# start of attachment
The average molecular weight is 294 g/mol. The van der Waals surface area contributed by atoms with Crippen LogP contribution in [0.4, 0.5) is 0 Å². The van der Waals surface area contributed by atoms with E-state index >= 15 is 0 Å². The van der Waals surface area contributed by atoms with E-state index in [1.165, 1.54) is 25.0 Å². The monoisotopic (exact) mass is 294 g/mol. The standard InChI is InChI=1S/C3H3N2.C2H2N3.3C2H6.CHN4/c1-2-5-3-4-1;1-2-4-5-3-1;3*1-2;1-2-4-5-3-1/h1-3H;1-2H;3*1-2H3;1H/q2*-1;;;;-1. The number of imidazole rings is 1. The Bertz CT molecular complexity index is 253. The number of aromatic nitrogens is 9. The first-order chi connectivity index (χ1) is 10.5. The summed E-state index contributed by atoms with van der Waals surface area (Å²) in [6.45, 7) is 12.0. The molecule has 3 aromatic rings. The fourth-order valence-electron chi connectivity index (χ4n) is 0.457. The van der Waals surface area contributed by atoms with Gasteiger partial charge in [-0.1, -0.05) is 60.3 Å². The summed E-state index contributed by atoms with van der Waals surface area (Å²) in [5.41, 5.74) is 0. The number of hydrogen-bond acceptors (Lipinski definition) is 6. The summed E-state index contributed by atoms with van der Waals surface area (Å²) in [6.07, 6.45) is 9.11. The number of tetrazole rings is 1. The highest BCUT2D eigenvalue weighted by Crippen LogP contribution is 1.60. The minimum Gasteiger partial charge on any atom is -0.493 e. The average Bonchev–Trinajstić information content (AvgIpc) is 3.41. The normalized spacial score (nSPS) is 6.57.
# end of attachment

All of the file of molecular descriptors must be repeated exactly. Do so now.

The average molecular weight is 294 g/mol. The van der Waals surface area contributed by atoms with Crippen LogP contribution in [0.4, 0.5) is 0 Å². The van der Waals surface area contributed by atoms with E-state index >= 15 is 0 Å². The van der Waals surface area contributed by atoms with E-state index in [1.165, 1.54) is 25.0 Å². The monoisotopic (exact) mass is 294 g/mol. The standard InChI is InChI=1S/C3H3N2.C2H2N3.3C2H6.CHN4/c1-2-5-3-4-1;1-2-4-5-3-1;3*1-2;1-2-4-5-3-1/h1-3H;1-2H;3*1-2H3;1H/q2*-1;;;;-1. The number of imidazole rings is 1. The Bertz CT molecular complexity index is 253. The number of aromatic nitrogens is 9. The first-order chi connectivity index (χ1) is 10.5. The summed E-state index contributed by atoms with van der Waals surface area (Å²) in [6.45, 7) is 12.0. The molecule has 3 aromatic rings. The fourth-order valence-electron chi connectivity index (χ4n) is 0.457. The van der Waals surface area contributed by atoms with Gasteiger partial charge in [-0.1, -0.05) is 60.3 Å². The summed E-state index contributed by atoms with van der Waals surface area (Å²) in [5.41, 5.74) is 0. The number of hydrogen-bond acceptors (Lipinski definition) is 6. The summed E-state index contributed by atoms with van der Waals surface area (Å²) in [6.07, 6.45) is 9.11. The number of tetrazole rings is 1. The highest BCUT2D eigenvalue weighted by Crippen LogP contribution is 1.60. The minimum Gasteiger partial charge on any atom is -0.493 e. The average Bonchev–Trinajstić information content (AvgIpc) is 3.41. The normalized spacial score (nSPS) is 6.57.